The cultural institution of the German minority of Hungary, Lenau House is situated in the classicist building of 8 Munkácsy street. In the garden, the statue of Ferenc Trischler commemorates the deportation of the ethnic German Swabians. The large Gothic walls and a number of crypts of the one-time Dominican church and monastery were unearthed on the south side of the building. This church and monastery was once dedicated to Thomas Beckett, Archbishop of Canterbury. The Lenau House of Pécs, the headquarters of Lenau Association, the cultural centre of ethnic Germans in Hungary, the meeting point of Germans and Hungarians, was built between 1987 and 1989.
In October 1986 following the conclusion of the twinning agreement between the cities of Fellbach and Pécs, the city of Fellbach donated 10.000 Deutch Marks for the construction of Lenau House. The house was opened on the 3rd of June 1990.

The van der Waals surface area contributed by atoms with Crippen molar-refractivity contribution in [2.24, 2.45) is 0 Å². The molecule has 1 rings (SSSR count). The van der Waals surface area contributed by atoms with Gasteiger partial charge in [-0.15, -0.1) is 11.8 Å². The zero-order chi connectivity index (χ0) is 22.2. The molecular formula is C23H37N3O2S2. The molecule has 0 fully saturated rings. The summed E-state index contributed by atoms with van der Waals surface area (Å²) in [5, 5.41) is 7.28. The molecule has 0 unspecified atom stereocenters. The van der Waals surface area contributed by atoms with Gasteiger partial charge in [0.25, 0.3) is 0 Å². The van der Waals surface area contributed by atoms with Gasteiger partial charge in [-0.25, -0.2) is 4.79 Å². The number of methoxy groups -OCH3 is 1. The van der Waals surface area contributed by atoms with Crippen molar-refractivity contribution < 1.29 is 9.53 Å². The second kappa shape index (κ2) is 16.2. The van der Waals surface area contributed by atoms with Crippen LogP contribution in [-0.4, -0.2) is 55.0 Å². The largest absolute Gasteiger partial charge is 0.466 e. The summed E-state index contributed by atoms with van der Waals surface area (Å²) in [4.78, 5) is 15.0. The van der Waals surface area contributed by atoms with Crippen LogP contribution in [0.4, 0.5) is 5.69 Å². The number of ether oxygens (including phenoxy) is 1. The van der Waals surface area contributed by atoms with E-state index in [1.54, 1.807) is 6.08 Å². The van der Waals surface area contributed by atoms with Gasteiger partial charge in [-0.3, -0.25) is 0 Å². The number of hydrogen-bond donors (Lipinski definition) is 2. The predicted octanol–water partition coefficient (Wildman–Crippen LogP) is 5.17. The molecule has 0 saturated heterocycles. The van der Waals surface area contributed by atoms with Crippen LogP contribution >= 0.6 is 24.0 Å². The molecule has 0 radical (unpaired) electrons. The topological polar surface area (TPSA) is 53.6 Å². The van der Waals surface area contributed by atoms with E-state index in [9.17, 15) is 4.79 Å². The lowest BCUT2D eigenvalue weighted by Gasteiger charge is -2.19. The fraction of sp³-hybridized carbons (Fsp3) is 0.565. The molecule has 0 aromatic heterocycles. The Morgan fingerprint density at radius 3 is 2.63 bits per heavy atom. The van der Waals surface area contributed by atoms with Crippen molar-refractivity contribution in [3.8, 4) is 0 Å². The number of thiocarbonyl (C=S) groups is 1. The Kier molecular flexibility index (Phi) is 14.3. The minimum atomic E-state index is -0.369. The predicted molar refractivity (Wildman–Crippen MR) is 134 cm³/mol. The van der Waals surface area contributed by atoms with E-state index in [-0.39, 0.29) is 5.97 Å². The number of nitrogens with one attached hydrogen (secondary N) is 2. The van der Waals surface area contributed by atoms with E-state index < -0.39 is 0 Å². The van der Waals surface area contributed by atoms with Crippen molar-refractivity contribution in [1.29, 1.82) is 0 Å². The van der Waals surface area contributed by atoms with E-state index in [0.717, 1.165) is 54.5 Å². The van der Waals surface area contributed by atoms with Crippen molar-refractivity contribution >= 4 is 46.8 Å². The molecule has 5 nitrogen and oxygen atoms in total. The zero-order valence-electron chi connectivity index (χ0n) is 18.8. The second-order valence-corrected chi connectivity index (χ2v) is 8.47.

Pécs, similarly to other parts of the region, is a culturally colourful town. Pécs was considered as a German town in the mid-19th century: as Michael Haas wrote it, the residents spoke German in the inner city, Hungarian in the Sziget quarters and Bosnian (or rather Croatian) elsewhere. Nine minority councils operate in the town today, one of these is German. Pécs is the most important town for the culture of ethnic Germans in Hungary today. More than half of the German-speaking community lives in Southern-Transdanubia. The German school centre and Lenau House are significant institutions from an educational and cultural point of view in the county.
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